Posts Tagged ‘ Christmas ’

Golden Gate Bridge

In the past two months, Scott and I have seen the Golden Gate Bridge from afar and up close during our weekend staycations.

I took this photo of the bridge’s north tower when Scott and I went flying in December with Scott’s former colleague Jim, who is an amateur pilot.  Instead of exchanging Christmas presents, Scott and I pooled our fun money and asked Jim to take us flying.  Jim is a member of the Alameda Aero Club, so we took off from the Oakland Airport‘s North Field in a Cessna Skyhawk which we had rented from the club.  It was a calm and sunny day.  We had a clear view of San Francisco, and of landmarks such as the Lawrence Berkeley National Laboratory above UC Berkeley, the Golden Gate Bridge, and Point Reyes National Seashore.  At one point, Jim let Scott take control of the plane – I held my breath and focused on taking photos of the scenery below!  We landed at the Petaluma Municipal Airport where there were several small planes parked on the airport apron, including a shiny old Royal Canadian Air Force Beechcraft Model 18.  We ate lunch at the Two-Niner Diner.  The diner’s name refers to runway 29, which is nearby.  Despite our ideal flying conditions, I felt a wee bit nauseated so I was happy to settle my stomach with a delicious lunch of salad, chicken-fried steak, and blueberry coffee cake.  After lunch, we flew back to the East Bay.

In January, Scott and I walked across the Golden Gate Bridge on a Saturday afternoon.  First, we took BART into San Francisco and had fancy dim sum at Hakkasan to carbo-load before our seven-mile (11 km) hike.  I’m not sure how many carbs are in Hakkasan’s famous crispy duck salad; I needed exercise after eating it!  After lunch, we took UBER to the Presidio, a park and former military base that is part of the Golden Gate National Recreational Area.   We walked through a beautiful eucalyptus grove called Lovers’ Lane, snacked on macarons and Bavarian cream at the Walt Disney Family Museum, watched the sunlight and shadows of trees dance across the tombstones at the San Francisco National Cemetery, and took some selfies when we arrived at the bridge before sunset.  Heavy traffic made the walk across the bridge noisy and somewhat chaotic, but crossing the bridge on foot enabled us to touch the International Orange paint that protects the bridge from corrosion.  The bridge’s architect Irving Morrow chose the paint color to complement the landscape and enhance the bridge’s visibility in fog.  The Sisyphean task of maintaining the bridge’s paint job is the work of 38 painters.  Once we crossed the bridge, we put on our headlamps and power-walked in the dark to Sausalito so that we wouldn’t miss the ferry back to San Francisco.  At the Ferry Building, we had a wonderful Vietnamese dinner at The Slanted Door before we went home on BART.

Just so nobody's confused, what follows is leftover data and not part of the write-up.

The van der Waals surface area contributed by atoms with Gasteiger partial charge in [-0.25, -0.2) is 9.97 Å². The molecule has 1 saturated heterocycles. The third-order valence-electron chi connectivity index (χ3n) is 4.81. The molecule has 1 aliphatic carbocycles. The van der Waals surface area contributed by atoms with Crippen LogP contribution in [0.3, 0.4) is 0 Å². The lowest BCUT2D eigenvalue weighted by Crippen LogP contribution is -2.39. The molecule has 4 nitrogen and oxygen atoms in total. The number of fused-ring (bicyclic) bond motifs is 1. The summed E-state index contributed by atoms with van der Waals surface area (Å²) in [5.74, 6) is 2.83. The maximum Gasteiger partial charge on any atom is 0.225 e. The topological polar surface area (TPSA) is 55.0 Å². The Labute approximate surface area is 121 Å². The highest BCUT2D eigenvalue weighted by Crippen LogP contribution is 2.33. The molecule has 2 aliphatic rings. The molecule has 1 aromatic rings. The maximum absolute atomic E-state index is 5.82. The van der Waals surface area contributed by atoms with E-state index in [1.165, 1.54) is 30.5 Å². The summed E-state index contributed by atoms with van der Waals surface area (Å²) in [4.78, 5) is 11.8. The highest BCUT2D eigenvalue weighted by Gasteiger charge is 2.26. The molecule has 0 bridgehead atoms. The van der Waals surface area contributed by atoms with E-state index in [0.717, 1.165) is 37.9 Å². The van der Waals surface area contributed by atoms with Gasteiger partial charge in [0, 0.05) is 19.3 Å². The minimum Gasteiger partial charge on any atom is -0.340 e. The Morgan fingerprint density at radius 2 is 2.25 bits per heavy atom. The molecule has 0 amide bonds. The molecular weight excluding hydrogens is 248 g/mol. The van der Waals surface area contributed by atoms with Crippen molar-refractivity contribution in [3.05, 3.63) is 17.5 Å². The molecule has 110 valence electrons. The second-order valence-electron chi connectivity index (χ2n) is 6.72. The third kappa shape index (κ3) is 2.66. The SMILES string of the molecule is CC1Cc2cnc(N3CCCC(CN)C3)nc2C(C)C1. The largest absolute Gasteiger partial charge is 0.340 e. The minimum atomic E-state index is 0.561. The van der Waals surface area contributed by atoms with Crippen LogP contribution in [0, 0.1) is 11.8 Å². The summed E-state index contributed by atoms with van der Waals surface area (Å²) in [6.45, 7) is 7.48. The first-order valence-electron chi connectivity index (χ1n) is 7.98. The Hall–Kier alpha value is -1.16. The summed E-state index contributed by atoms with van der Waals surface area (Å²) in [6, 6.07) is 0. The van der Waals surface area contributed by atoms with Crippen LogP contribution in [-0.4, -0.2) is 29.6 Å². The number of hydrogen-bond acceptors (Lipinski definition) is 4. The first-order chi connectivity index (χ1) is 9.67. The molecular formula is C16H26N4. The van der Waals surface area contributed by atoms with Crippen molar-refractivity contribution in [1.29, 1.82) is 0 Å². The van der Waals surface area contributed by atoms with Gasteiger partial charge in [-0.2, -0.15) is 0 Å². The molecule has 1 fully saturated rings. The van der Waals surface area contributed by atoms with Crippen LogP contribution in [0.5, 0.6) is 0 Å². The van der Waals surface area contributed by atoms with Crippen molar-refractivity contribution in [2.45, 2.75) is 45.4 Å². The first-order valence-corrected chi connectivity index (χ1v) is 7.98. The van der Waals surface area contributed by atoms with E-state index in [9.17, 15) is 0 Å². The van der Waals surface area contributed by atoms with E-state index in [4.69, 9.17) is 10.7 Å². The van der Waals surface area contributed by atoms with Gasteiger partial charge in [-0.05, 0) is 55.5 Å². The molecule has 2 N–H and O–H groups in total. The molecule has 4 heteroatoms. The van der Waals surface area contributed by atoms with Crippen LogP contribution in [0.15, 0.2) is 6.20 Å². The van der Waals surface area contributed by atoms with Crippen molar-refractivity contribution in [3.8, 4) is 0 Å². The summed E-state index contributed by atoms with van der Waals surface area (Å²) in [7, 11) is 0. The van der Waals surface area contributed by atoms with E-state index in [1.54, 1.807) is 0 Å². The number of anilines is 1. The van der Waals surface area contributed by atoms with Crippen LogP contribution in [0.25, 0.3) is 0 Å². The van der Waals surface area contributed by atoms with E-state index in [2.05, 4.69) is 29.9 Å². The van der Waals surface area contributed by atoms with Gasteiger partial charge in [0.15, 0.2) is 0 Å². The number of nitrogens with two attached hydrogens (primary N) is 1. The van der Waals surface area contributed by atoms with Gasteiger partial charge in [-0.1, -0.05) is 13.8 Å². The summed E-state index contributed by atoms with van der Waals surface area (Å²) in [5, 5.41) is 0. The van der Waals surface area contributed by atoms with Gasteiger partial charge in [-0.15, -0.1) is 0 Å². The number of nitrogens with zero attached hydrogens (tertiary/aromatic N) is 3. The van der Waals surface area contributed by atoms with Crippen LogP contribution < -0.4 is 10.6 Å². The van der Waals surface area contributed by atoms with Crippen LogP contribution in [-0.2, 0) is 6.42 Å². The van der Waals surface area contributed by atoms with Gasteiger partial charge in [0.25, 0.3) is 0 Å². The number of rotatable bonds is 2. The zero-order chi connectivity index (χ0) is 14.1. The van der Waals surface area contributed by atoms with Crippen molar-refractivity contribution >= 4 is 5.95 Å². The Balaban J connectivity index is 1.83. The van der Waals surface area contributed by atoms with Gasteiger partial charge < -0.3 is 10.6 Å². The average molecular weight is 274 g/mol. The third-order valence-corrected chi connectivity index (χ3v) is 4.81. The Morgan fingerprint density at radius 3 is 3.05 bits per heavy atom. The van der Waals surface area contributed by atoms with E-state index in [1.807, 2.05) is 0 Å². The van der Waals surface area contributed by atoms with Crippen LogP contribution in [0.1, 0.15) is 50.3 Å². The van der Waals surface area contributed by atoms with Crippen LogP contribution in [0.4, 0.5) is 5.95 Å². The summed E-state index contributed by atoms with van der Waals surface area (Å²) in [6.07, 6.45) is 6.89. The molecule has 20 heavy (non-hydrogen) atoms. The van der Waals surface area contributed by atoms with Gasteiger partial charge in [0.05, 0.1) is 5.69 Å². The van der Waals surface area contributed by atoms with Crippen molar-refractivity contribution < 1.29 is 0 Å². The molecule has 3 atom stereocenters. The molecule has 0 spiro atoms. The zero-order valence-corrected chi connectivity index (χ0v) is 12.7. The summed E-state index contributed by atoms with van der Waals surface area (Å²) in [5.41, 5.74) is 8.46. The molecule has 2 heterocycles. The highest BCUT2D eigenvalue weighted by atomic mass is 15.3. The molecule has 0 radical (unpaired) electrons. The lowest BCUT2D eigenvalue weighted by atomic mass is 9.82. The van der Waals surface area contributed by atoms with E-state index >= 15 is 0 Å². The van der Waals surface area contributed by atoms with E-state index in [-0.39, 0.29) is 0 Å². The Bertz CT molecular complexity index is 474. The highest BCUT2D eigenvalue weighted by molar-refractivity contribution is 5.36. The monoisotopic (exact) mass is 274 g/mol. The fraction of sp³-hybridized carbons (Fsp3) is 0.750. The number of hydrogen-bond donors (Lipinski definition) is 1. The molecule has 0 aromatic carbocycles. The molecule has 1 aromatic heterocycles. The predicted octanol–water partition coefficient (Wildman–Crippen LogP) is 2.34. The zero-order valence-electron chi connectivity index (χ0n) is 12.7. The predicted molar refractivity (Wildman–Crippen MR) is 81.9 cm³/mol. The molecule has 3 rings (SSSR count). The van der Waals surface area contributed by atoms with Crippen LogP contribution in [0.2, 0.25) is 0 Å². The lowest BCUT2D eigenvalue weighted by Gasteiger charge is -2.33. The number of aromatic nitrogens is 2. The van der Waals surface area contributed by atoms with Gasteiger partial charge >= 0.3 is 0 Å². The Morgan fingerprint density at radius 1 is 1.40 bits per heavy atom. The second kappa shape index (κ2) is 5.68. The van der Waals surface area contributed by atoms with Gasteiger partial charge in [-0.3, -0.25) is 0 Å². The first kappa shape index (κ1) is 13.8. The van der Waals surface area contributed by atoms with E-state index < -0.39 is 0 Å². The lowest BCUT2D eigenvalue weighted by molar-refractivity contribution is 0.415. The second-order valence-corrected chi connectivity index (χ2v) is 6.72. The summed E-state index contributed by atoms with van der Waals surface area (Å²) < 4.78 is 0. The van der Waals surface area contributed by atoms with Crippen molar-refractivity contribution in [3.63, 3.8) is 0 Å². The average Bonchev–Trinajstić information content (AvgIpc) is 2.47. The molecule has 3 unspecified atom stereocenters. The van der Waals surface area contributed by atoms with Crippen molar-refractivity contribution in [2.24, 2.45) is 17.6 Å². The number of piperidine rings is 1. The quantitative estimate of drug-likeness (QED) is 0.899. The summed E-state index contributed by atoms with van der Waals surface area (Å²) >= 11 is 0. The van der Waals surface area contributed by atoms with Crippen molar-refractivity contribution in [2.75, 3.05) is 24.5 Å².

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Schlumpfdorf

Yesterday, I had lunch with two German colleagues and the conversation shifted to the topic of fungus as Christopher described his brother’s research to me and Eva.  At one point, Christopher couldn’t find the word he wanted to say in English, so Eva prompted him in German and he responded in kind.  All I heard was “German German German FUNGUS German German”.  This happens to me quite often, and not only at work.  Earlier this week, I accepted an invitation to Skype with my German friends Julia and Eberhard tomorrow morning.  They seem to forget sometimes that I’m not German as I had to run part of their email through Google Translate to understand it.

I took this photo of fungus growing along the Santa Ynez Canyon Trail in Topanga State Park a week before last Christmas.  My Canadian friend Lisa inspired the shot as she had once told me that she wanted to capture a wild mushroom’s point of view in a photo.  To me, this juicy cluster of Armillaria solidipes resembles a Smurf village, or Schlumpfdorf as my German friends would say!

Mike’s Cafe